Consider this- thanks to the liberal anti-nuke luddites, the nuclear power plants in the US are all 40 year-old designs. Modern designs are hundreds of times safer and more reliable, but they are not being built due to regulatory hurdles put in place by the enviro’s. If the rest of the country’s technologies were similarly hobbled by liberal’s irrational techno-phobias, there would be no internet, or PC’s, or cell phones, etc.

    And by the way, William Jennings Bryan was a Democrat.

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  27. MM says:

    Holy crap! Glenn AND Doug both playing the disingenuous guy. I’m guessing that Doug never expected this one. Two twerps enter. One twerp leave.

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  28. Neil Hudelson says:

    Sam,

    I, as a Hoosier, would ask you to please, please don’t remind us of our shameful past. And present. But at least leave the past alone.

    Like or Dislike: Thumb up 0 Thumb down 0

  29. reid says:

    Evolution is still just a theory last time I checked.

    As was mentioned already, you do realize that gravity is “just” a theory? What a bizarre combination of arrogance and ignorance in your post.

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  30. MM says:

    Another tick mark in the “basic politics what boggle Doug”.

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  31. bubafett says:

    “help students understand, analyze, critique, and review in an objective manner the scientific strengths and scientific weaknesses of existing scientific theories covered in the course being taught.”

    Sounds like they’ve at least recognized the need for critical thinking in science …

    I don’t have a problem with evolution …. maybe it happened … maybe it didn’t …. the prehistoric past isn’t exactly directly observable

    but I don’t have a problem with offering theistic alternatives either ….. We’re all looking at the same evidence, but ones metaphysical assumptions will certiainly effect how one interprets the evidence.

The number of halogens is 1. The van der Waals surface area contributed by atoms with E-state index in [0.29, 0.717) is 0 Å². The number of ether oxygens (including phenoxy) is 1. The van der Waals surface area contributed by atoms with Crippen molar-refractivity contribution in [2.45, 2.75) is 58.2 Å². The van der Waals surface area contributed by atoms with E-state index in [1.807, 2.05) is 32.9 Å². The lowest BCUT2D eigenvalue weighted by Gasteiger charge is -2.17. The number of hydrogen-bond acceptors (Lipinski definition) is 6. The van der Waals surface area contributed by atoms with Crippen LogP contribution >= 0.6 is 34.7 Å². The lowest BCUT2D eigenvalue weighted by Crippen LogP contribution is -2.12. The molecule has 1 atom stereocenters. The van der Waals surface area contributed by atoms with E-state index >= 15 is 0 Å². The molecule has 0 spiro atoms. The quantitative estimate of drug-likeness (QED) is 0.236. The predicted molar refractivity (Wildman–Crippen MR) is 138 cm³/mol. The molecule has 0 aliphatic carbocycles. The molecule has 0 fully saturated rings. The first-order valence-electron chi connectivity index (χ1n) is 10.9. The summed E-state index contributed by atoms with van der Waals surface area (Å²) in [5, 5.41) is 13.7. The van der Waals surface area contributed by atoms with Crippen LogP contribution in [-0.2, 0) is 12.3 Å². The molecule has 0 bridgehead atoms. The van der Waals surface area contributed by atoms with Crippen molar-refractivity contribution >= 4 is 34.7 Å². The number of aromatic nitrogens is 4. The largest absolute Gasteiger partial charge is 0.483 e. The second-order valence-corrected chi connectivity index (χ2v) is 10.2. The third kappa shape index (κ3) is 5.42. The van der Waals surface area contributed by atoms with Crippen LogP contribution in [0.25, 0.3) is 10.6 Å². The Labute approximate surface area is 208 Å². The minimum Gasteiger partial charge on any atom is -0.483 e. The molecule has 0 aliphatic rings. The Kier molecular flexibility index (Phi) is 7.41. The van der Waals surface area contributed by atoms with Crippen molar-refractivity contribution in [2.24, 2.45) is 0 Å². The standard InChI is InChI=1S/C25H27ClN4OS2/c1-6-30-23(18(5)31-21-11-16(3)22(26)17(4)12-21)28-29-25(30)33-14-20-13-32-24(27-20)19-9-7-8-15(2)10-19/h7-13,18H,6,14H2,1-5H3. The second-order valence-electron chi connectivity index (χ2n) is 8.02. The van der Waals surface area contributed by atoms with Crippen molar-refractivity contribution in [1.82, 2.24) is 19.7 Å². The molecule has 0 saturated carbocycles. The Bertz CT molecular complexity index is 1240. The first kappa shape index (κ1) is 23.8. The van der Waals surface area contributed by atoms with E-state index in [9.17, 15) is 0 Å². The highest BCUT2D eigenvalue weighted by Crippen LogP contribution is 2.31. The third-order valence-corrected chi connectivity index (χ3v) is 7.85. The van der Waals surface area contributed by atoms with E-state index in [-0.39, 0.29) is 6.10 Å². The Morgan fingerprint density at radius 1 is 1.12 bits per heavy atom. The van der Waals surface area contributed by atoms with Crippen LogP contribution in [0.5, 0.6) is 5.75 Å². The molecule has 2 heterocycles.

If teh evolutionists would quit attacking religious strawmen and actually examine the alternatives, they might realize that some Biblical creationists are more accepting of the evidence for an evolutionary component in creation and an older earth than other creationists. They might also find out that most intelligent design proponents are even closer to the evolutionist camp and common descent than the biblical creationists … but the IDers are willing to entertain the metaphysical concept of an outside inteligence (God, Gaia, super smart space aliens, whatever) in the formation and development of life and are digging to see if there is evidence to support such a thing. I say go for it .. see what you find.

    But the evolutionists hard cores just seem interested in attacking theistic thought in general.

    If evolutionary theory is as solid as it’s proponents seem to think it is, it will survive whatever they teach in school …..

    the fact that it’s proponents have relied on legislatures and judges to remove other ideas from classrooms and text books leads me to believe they may not be so confident in their ideas afterall

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  32. Tennwriter says:

    Evolution is, of course, just a theory. But more than that, its a very bad theory. Its very hard to falsify. Its not repeatable. Its not observable. It goes against recorded historical evidence worldwide. It is objected to by numerous branches of science. It is plagued with hoaxes and dishonesty. Its logic is pitiful.